May 22, 2013
They launched the 'Arab Spring' but now yearn for the good old days of a strongman
May 20, 2013
Richard A. Serrano: Is Meir Kahane's assassin now a changed man?
Genetic copies of living people from embryos no longer science fiction
Jewz in the Newz by Nate Bloom :
The Kosher Gourmet by Cathy Pollak:
Jews Inducted into Rock Hall of Fame; Anton Yelchin co-stars in New "Trek" film; Kutcher (but not Kunis) visits Israel; Jewish TV Star Praises Jewish Rap Star
WARNING: This WALNUT CAKE WITH PRALINE FROSTING, perfect for afternoon coffee, is addicting
May 13, 2013
Rabbi Nathan Lopes Cardozo: Why the giving of the document that would permanently change the world could only be done in desolation
David G. Savage:
Church-state, literally? Supreme Court weighing public school graduation in a church
May 10, 2013
Rabbi Berel Wein: Be all that you should be
May 8, 2013
Peter Ford: Why China is welcoming both Israel's Netanyahu and Palestinians' Abbas
Obama administration quietly backs out of appeal over new contraceptive mandate
At Kerry-Putin meeting, US-Russia relations thaw --- a tad
The Kosher Gourmet by Leela Cyd Ross :
Almost too pretty to eat, this colorful salad with Sicilian inspiration will tickle the taste buds and delight your visual sensibility
May 6, 2013
May 3, 2013
Kids, kittens the Same?
With employee perks at struggling Internet pioneer Yahoo! it's hard to tell
Artificial kidney offers hope to patients tethered to a dialysis machine
April 29, 2013
Poland's new Jewish museum celebrates life, doesn't revisit Holocaust
Terrorism in America: Is US missing a chance to learn from failed plots?
Boston Bomber's 'Svengali' Revealed
Tiny satellites + cellphones = cheaper 'eyes in the sky' for NASA
April 26, 2013
Clifford D. May:
Defense in the Age of Jihadist Terrorism
Sharon Palmer, R.D.:
How to feel your best -- with plenty of energy, a healthy weight and optimal mental and physical function -- without driving yourself batty
April 24, 2013
Jewish World Review
Nov. 11, 2010
/ 4 Kislev, 5771
Audubon: Bye, bye birdie
Turns out those marvelous paintings of birds in their natural environments
are like hamburgers – more enjoyable if you don’t know the intricacies about how
they came to be.
For some reason I imagined that Audubon studied the
birds from a peaceful perch in the woods, sketched fast and had a good memory. I
pictured Audubon wading through creeks, crouching behind bushes with a sketch
pad a respectable distance from his subjects.
It is near midnight as I turn to a painting of two
snowy owls on tree branches against clouds in a moonlit sky. It is peaceful and
serene, just the sort of glimpse one should have of the beauty of creation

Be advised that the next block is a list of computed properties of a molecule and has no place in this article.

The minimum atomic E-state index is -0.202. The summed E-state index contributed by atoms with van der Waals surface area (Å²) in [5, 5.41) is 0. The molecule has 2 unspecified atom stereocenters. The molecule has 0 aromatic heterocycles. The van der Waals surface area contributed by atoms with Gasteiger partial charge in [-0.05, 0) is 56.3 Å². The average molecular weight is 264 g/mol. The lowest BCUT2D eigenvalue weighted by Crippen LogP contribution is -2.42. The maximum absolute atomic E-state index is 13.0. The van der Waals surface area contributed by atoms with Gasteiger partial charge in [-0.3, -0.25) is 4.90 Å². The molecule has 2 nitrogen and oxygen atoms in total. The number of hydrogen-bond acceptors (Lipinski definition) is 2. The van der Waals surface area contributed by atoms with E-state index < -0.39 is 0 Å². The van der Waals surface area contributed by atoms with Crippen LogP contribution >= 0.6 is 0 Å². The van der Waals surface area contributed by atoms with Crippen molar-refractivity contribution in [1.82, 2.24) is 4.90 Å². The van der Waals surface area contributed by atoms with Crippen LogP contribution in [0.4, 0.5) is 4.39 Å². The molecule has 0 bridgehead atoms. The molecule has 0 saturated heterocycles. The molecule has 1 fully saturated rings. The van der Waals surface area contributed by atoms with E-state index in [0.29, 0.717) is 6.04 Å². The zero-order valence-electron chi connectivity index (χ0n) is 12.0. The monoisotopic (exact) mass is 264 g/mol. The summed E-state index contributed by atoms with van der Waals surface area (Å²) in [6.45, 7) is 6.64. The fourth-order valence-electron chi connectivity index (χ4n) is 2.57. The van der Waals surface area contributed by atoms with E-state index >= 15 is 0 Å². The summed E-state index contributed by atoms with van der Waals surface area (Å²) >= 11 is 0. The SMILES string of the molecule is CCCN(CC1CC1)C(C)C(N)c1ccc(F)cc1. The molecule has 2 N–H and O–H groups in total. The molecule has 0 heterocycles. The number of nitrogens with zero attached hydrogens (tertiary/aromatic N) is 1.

before closing the door on a weary day. Restful.
I flip back to the field notes in the anthology and
read that a particular specimen of bird Audubon shot was “too shredded” to draw.
I am now wide awake. Now all I can see in my mind’s eye is a bird shredded into
strips and they are not golden brown chicken strips with fries on the side.
Audubon continues, “Killed an opossum. Many
Blackbirds. Bats in the evening. Many other insects.”
The house is quiet, it is dark outside and the
husband is sound asleep. There is a soft thumping coming from the armoire. Of
course, bat wings flapping. You hear about it all the time. People go to bed at
night and wake up to see bats hanging from the corner of the ceiling. But the
bats will have to wait, because I’m pretty sure insects are now crawling on my
I flip to a painting of four pileated woodpeckers
with red crests and dashing black masks wrapping around their eyes. They are
gabbing on a tree limb surrounded by brittle leaves and small dark berries.
Striking. Wonderful. Peaceful.
I turn back to the journal: “I shot a beautiful
white headed eagle falco leucocephalus, my ball passed through his gizzard and I
could not see any of the contents.”
Great, now I have a picture of an eagle soaring
through the sky with a gaping hole in the center of its body with its gizzard
flapping. Chicken strips and a punctured eagle. Maybe a naturalist is not a good
choice for a book before bed.
Audubon proceeds to describe a fin tail duck
he has been tracking in the waters of the Mississippi, “the bill dark blue, legs
and feet that are light blue and have black palms, and the tail, dark brown zig
zags with transversal bars of light.” Finally, I am reading and drifting,
reading and drifting. “Tail composed of 18 feathers rounding each feather narrow
and sharp,” reading and drifting, reading and drifting, “the feathers
terminating in spoon like shape points.” I am just about asleep but push on for
one more sentence: “Contents of gutt & gizard: small fish bones and scales
and large gravel.”
I crawl out of bed, pad down the hall to our son’s
old room and pick up a magazine from a stack he has left behind. Something.
Anything. I take it back to bed and see it is a special issue of Outdoor Life.
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Richard Z. Chesnoff
Frank J. Gaffney
Victor Davis Hanson
A. Barton Hinkle
Judge A. Napolitano
Cokie & Steve Roberts
Debra J. Saunders
J. D. Crowe
Ask Doctor K